Long ago, dissatisfied with how slow my career was progressing, I decided to leave the nest – the safety net of the big company where I worked – and find my own way up the corporate ladder.
Don’t get me wrong. It was a great company and they were grooming me for executive management, but at a snail's pace. So I set about grooming myself. Now I’m supposed to tell you that it was all smooth sailing from there. But that’s not even close to the truth. The truth is it was never smooth sailing. Not by any stretch.
I could say my career was a rollercoaster ride from hell. But that would also give the wrong impression. Rollercoasters are relatively safe. There was nothing safe about my career. And I certainly didn’t end up where I started. But it was very much like a rollercoaster in one sense: it oscillated between terrifying and fun.
The truth is I don’t know how I got to where I am today. Sure, I can sort of look back and see how it happened: all the risks I took, the relationships I built, the opportunities I chased down, and the experience I gained. But it wasn’t as if I had a plan, other than to follow whatever path seemed right at the time.
And, when things went wrong – as they so often did – I drank myself into oblivion for a week or two, hit the reset button, and started all over again. And somehow, through the grace of God, good Karma, who knows what, everything somehow managed to work out in the end. Which brings me to the point of the story.
I never wanted to admit it, but looking back on it, I can see how much of my success was just plain luck. I can also see one more thing very clearly: I was never in control. Not once. There were times when there was an illusion of control, but time and events inevitably proved otherwise.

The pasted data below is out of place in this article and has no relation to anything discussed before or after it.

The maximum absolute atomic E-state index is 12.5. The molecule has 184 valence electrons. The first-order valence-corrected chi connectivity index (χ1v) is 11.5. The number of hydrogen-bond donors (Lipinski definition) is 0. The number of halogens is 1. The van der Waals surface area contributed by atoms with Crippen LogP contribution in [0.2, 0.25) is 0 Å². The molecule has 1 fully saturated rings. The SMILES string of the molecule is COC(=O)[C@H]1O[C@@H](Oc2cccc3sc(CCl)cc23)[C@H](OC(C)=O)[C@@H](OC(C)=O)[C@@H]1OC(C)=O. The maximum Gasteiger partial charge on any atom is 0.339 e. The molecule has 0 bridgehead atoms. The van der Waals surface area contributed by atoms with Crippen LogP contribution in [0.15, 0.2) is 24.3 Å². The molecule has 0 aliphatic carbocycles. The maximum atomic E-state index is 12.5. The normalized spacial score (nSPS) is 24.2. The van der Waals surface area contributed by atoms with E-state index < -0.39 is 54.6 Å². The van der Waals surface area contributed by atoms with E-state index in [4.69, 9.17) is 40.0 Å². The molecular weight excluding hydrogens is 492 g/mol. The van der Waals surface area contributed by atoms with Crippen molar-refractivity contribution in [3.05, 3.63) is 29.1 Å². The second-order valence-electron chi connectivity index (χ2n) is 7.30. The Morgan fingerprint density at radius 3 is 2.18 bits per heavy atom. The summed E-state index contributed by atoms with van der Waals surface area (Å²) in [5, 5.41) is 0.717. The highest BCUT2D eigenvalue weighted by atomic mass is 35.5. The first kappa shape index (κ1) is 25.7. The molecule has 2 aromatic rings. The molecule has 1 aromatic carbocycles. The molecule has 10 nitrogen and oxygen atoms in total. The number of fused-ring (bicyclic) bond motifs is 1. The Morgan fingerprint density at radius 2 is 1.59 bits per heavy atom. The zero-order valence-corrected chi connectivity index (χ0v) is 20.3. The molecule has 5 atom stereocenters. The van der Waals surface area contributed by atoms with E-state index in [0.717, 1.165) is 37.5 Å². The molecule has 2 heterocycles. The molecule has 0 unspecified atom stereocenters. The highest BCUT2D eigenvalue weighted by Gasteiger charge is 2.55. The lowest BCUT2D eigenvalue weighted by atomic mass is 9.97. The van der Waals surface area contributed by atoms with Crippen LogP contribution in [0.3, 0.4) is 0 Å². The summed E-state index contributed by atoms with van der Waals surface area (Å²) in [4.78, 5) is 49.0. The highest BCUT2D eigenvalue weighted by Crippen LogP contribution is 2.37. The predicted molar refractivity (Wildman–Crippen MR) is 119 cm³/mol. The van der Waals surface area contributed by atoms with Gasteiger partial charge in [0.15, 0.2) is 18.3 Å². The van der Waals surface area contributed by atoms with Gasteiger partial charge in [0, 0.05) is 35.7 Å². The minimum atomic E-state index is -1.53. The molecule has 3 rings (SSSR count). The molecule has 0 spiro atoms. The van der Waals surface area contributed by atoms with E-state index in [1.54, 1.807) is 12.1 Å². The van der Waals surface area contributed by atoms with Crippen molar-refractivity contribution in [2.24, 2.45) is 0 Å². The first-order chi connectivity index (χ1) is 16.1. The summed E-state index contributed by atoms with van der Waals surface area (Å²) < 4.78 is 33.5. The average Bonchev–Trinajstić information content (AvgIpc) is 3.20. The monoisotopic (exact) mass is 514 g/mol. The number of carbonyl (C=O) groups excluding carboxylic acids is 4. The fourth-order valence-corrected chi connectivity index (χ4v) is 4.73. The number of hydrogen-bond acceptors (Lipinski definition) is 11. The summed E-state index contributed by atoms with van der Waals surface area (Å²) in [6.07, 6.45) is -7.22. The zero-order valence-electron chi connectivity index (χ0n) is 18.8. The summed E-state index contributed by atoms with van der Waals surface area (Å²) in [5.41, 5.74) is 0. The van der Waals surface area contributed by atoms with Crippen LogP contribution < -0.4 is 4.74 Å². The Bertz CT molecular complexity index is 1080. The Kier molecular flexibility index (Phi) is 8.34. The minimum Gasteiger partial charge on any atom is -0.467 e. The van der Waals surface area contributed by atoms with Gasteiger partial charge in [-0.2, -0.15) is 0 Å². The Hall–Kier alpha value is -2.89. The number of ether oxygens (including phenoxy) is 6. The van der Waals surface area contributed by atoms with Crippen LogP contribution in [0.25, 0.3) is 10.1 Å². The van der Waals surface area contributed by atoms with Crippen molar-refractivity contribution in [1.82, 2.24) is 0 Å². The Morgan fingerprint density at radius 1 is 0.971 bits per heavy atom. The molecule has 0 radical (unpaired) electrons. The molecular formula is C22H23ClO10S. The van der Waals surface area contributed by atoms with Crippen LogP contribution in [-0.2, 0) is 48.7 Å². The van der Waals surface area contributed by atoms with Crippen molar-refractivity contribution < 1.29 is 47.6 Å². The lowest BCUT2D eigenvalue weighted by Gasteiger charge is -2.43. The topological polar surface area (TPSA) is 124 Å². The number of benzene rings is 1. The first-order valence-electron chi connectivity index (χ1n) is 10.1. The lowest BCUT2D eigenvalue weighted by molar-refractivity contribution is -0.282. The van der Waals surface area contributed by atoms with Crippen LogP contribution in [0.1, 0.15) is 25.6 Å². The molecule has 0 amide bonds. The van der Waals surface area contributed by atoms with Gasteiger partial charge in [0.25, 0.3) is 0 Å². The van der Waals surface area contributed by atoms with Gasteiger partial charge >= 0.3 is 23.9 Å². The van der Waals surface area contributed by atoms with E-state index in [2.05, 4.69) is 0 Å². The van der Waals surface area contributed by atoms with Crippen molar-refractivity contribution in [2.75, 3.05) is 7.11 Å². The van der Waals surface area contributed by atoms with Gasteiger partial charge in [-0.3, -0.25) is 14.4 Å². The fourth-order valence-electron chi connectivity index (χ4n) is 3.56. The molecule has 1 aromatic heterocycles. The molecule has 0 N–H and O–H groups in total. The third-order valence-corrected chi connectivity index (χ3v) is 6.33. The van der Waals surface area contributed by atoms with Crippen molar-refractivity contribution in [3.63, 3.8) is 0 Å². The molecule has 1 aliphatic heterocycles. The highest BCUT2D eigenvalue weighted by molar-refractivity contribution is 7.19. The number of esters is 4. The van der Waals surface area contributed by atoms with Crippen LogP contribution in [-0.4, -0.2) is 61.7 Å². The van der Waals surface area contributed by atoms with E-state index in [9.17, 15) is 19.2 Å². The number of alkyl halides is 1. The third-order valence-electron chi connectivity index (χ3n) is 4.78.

Now, when I mentor and advise people – particularly young people – I get the distinct impression that, instead of trying to manage their careers, which is a good thing, they’re trying to control their careers, which is not such a good thing.
They seem entitled to a career in their field and making the amount of money they expect to make, all without paying their dues. And when their careers don’t launch like a rocket ship to the moon straight out of school, they jump on the entrepreneur bandwagon like it’s some sort of panacea, which it isn’t.
The truth is, careers never go straight up like rocket ships.
Before I got my start as an engineer in the high-tech industry, I had already been a cleaner of blood and guts in a butcher shop, a foot messenger in midtown Manhattan, a clerk on Wall Street, and a bank vault attendant. And yes, that last one was with a B.S. degree in physics.
I’ve been fired, laid off, and passed over for promotions countless times. But I never gave up hope because I wasn’t searching for some panacea. I had no preconceived notion about how things were supposed to happen. I had no plan, other than to find something I loved doing, work hard at it, and hopefully make enough money to take care of myself and my family.
So when an opportunity arose that seemed interesting, I jumped on it. Even if it was something I’d never thought of and it meant working my tail off for less than I was worth, if my gut told me to do it, I did it. And that randomness, that openness to opportunity, is what enabled me to eventually find exactly what I was looking for.
Look, you should never trust your career to anyone else. That goes without saying. And why should you? Your career is no different than anything else that’s important in life: your health, your love, your family. But just as with your health, your love, and your family, you can’t control your career.
You may be in charge, but you can’t control how things will go and you certainly can’t control how things will turn out. And, if you try too hard, you just might wake up at the end of a bummer rollercoaster ride where things didn’t work out as you’d planned, you’re right back where you started, and worst of all, you didn’t have any fun.
Steve Tobak is a Silicon Valley-based strategy consultant and former senior executive of the technology industry.